## Thursday, 3 January 2008

### Slater determinants

I am having some time these days to catch up on the basics [1]. This could therefore be another dry mathematical post. On the other hand: you may have been wondering all your life what exchange interaction was. Then this is your chance, in case you are open minded when it comes to looking at a few summation signs and angle brackets.

Wave functions are typically built on spin molecular orbitals, uj(i), i=(xi, yi, zi, msi) (i.e. "i" is an abbreviation for the 4 coordinates from last post). MOs are functions that involve one electron. To get a multielectron function we could put each electron into an MO and multiply the functions:

$u_1(1)u_2(2)...u_n(n)=\prod_{i=1}^n u_i(i)$

In these functions electrons are statistically independent, therefore also uncorrelated (which is a weaker statement).

The product would violate the Pauli principle. In order to comply with it, we introduce a Slater determinant.

$\mid u_1 u_2 ... u_n \mid := \frac{1}{\sqrt{(n!)}}\sum_{\pi \in S_n} sgn(\pi) \prod_{i=1}^n u_{\pi(i)}(i)$

This is the explicit form of a determinant. You form the sum of all possible products with electrons in different orbitals with an appropriate sign (-1 or 1). (Sn is the symmetric group of all permutations; definition of sgn).

In a Slater determinant, electrons are not stastically independent anymore. But "correlation" usually means going beyond the formation of a Slater determinant.

Let's evaluate a matrix element between two Slater determinants.

$D= \mid u_1 ... u_n \mid,
E= \mid v_1 ... v_n \mid$

All the orbitals are taken out of an orthonormal system. We will notice that the determinant vanishes unless most of the orbitals are equals. Hence we arrange the orbital in a way that equal orbitals are moved up front. Let p orbitals be equal.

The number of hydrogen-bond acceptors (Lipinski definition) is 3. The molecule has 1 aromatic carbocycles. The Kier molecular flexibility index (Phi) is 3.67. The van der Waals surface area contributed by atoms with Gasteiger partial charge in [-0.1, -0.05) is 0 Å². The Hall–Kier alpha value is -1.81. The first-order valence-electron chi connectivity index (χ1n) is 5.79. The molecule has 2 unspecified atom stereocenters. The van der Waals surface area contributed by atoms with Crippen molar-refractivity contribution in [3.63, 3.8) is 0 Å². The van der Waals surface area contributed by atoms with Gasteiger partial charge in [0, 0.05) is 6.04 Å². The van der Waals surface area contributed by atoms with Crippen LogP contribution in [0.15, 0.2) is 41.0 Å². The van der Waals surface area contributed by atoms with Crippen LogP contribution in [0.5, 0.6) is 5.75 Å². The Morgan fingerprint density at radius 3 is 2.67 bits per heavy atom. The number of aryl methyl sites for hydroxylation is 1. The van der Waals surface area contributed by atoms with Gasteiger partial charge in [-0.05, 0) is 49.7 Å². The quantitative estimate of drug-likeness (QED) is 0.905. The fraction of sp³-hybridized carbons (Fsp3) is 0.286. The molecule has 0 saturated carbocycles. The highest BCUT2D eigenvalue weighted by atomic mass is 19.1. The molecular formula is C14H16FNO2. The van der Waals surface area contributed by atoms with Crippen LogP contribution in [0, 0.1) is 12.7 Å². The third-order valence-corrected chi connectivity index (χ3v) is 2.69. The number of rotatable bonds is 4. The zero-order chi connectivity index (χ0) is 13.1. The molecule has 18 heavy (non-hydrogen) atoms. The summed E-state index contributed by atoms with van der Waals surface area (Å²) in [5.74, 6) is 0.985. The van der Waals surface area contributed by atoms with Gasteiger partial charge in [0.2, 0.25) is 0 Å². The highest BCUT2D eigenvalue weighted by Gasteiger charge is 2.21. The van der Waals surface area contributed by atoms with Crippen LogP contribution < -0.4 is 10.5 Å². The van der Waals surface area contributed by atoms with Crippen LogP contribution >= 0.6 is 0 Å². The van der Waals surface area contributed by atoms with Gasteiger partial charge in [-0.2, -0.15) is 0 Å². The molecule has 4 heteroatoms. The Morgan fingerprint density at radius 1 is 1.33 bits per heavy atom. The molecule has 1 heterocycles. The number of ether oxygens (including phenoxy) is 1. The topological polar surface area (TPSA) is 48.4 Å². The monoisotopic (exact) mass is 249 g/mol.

$p \leq n
u_i = v_i;~ i = 1, ..., p$

The operator A shall be a sum of similar 1- and 2-electron operators:

$A=\sum_{i=1}^n f_i+ \sum_{i=1}^{n-1} \sum_{j=1+1}^n g_{ij}$

Now we can write down the equation:

$n!=
<\sum_{\pi \in S_n} sgn(\pi) \prod_{i=1}^n u_{\pi(i)}(i)|\sum_{j=1}^n f_j+
+ \sum_{k=1}^{n-1} \sum_{l=k+1}^n g_{kl}|\sum_{\sigma \in S_n} sgn(\sigma) \prod_{i=1}^n v_{\sigma(i)}(i)>=$

Because of linearity, we can take out the summations

$=\sum_{\pi \in S_n} sgn(\pi) \sum_{\sigma \in S_n} sgn(\sigma) ( \sum_{i=1}^n<\prod_{i=1}^n u_{\pi(i)}(i)| f_i|\prod_{i=1}^n v_{\sigma(i)}(i)>+
+ \sum_{k=1}^{n-1} \sum_{l=k+1}^n<\prod_{i=1}^n u_{\pi(i)}(i)| g_{kl}|\prod_{i=1}^n v_{\sigma(i)}(i)>)=$

Because of the antisymmetry, the integrals for all the electrons are the same

$=\sum_{\pi \in S_n} sgn(\pi) \sum_{\sigma \in S_n} sgn(\sigma) (n<\prod_{i=1}^n u_{\pi(i)}(i)| f_1|\prod_{i=1}^n v_{\sigma(i)}(i)>+
+ \frac{n(n-1)}{2}<\prod_{i=1}^n u_{\pi(i)}(i)| g_{12}|\prod_{i=1}^n v_{\sigma(i)}(i)>)=$

Now if you look at it as a multiple integrals, you will notice that you can take out all the functions that are not affected by the operator. (<...> means the integral over the respective configurational space)

$=\sum_{\pi \in S_n} sgn(\pi) \sum_{\sigma \in S_n} sgn(\sigma) (n \prod_{i=2}^n +
+ \frac{n(n-1)}{2}\prod_{i=3}^n )=$

You notice that most of the orbitals have to be the same, in order for those products not to vanish. How to go on and where the spin comes in, next time.

[1] It kind of helped that I broke my hand on my first snowboarding day this year ... There's still going to be february.